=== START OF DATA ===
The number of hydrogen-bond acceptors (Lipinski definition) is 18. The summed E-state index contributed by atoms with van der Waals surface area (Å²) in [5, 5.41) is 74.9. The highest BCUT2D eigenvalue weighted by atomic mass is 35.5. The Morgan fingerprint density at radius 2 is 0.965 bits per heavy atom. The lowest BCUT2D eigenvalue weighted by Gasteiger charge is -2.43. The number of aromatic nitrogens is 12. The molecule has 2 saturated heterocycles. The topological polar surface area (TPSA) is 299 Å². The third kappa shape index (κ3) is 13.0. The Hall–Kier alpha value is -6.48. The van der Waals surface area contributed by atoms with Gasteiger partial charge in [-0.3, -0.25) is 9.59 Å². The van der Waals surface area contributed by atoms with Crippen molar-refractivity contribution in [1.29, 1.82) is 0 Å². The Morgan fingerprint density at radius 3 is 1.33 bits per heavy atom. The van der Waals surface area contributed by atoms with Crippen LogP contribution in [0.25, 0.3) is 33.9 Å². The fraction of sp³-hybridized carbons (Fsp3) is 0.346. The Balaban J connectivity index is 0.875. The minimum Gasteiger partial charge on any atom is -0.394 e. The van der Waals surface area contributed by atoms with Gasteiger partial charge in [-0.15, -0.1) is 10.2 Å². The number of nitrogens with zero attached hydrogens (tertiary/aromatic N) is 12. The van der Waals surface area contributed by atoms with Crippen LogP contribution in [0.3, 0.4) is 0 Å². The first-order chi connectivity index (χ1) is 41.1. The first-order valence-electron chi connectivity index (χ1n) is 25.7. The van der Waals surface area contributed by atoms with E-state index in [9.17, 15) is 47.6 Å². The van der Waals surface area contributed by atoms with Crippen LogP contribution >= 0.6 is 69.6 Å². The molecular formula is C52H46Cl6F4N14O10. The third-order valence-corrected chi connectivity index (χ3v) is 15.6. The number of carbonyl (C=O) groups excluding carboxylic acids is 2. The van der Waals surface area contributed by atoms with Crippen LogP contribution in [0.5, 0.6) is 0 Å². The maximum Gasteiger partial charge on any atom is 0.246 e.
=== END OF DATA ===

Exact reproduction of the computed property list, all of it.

The number of hydrogen-bond acceptors (Lipinski definition) is 18. The summed E-state index contributed by atoms with van der Waals surface area (Å²) in [5, 5.41) is 74.9. The highest BCUT2D eigenvalue weighted by atomic mass is 35.5. The Morgan fingerprint density at radius 2 is 0.965 bits per heavy atom. The lowest BCUT2D eigenvalue weighted by Gasteiger charge is -2.43. The number of aromatic nitrogens is 12. The molecule has 2 saturated heterocycles. The topological polar surface area (TPSA) is 299 Å². The third kappa shape index (κ3) is 13.0. The Hall–Kier alpha value is -6.48. The van der Waals surface area contributed by atoms with Gasteiger partial charge in [-0.3, -0.25) is 9.59 Å². The van der Waals surface area contributed by atoms with Crippen molar-refractivity contribution in [1.29, 1.82) is 0 Å². The Morgan fingerprint density at radius 3 is 1.33 bits per heavy atom. The van der Waals surface area contributed by atoms with Crippen LogP contribution in [0.25, 0.3) is 33.9 Å². The fraction of sp³-hybridized carbons (Fsp3) is 0.346. The Balaban J connectivity index is 0.875. The minimum Gasteiger partial charge on any atom is -0.394 e. The van der Waals surface area contributed by atoms with Gasteiger partial charge in [-0.15, -0.1) is 10.2 Å². The number of nitrogens with zero attached hydrogens (tertiary/aromatic N) is 12. The van der Waals surface area contributed by atoms with Crippen LogP contribution in [0.3, 0.4) is 0 Å². The first-order chi connectivity index (χ1) is 41.1. The first-order valence-electron chi connectivity index (χ1n) is 25.7. The van der Waals surface area contributed by atoms with E-state index in [9.17, 15) is 47.6 Å². The van der Waals surface area contributed by atoms with Crippen LogP contribution >= 0.6 is 69.6 Å². The molecular formula is C52H46Cl6F4N14O10. The third-order valence-corrected chi connectivity index (χ3v) is 15.6. The number of carbonyl (C=O) groups excluding carboxylic acids is 2. The van der Waals surface area contributed by atoms with Crippen LogP contribution in [0.5, 0.6) is 0 Å². The maximum Gasteiger partial charge on any atom is 0.246 e.